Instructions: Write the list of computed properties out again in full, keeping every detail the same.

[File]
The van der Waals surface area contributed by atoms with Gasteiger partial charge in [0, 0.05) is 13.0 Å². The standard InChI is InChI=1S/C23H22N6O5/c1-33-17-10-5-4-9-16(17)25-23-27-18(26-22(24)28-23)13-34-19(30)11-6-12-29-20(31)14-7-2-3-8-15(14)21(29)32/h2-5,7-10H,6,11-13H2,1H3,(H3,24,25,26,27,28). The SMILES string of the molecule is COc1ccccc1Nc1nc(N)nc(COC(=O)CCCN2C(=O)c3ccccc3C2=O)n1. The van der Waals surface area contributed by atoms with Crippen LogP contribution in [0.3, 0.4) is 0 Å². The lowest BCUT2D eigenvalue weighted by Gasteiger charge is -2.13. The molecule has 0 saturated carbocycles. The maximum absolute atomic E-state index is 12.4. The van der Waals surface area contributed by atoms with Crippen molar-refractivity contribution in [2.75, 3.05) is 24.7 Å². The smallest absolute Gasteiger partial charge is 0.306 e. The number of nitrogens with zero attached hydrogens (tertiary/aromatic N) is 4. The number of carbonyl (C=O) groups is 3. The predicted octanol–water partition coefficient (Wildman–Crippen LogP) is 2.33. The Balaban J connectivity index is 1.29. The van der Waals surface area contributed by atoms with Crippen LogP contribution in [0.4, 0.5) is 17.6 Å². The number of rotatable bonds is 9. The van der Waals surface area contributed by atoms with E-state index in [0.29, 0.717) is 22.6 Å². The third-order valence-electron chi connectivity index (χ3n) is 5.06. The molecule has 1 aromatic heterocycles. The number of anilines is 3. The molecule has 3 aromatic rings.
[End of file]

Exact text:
The van der Waals surface area contributed by atoms with Gasteiger partial charge in [0, 0.05) is 13.0 Å². The standard InChI is InChI=1S/C23H22N6O5/c1-33-17-10-5-4-9-16(17)25-23-27-18(26-22(24)28-23)13-34-19(30)11-6-12-29-20(31)14-7-2-3-8-15(14)21(29)32/h2-5,7-10H,6,11-13H2,1H3,(H3,24,25,26,27,28). The SMILES string of the molecule is COc1ccccc1Nc1nc(N)nc(COC(=O)CCCN2C(=O)c3ccccc3C2=O)n1. The van der Waals surface area contributed by atoms with Crippen LogP contribution in [0.3, 0.4) is 0 Å². The lowest BCUT2D eigenvalue weighted by Gasteiger charge is -2.13. The molecule has 0 saturated carbocycles. The maximum absolute atomic E-state index is 12.4. The van der Waals surface area contributed by atoms with Crippen molar-refractivity contribution in [2.75, 3.05) is 24.7 Å². The smallest absolute Gasteiger partial charge is 0.306 e. The number of nitrogens with zero attached hydrogens (tertiary/aromatic N) is 4. The number of carbonyl (C=O) groups is 3. The predicted octanol–water partition coefficient (Wildman–Crippen LogP) is 2.33. The Balaban J connectivity index is 1.29. The van der Waals surface area contributed by atoms with Crippen LogP contribution in [0.4, 0.5) is 17.6 Å². The number of rotatable bonds is 9. The van der Waals surface area contributed by atoms with E-state index in [0.29, 0.717) is 22.6 Å². The third-order valence-electron chi connectivity index (χ3n) is 5.06. The molecule has 1 aromatic heterocycles. The number of anilines is 3. The molecule has 3 aromatic rings.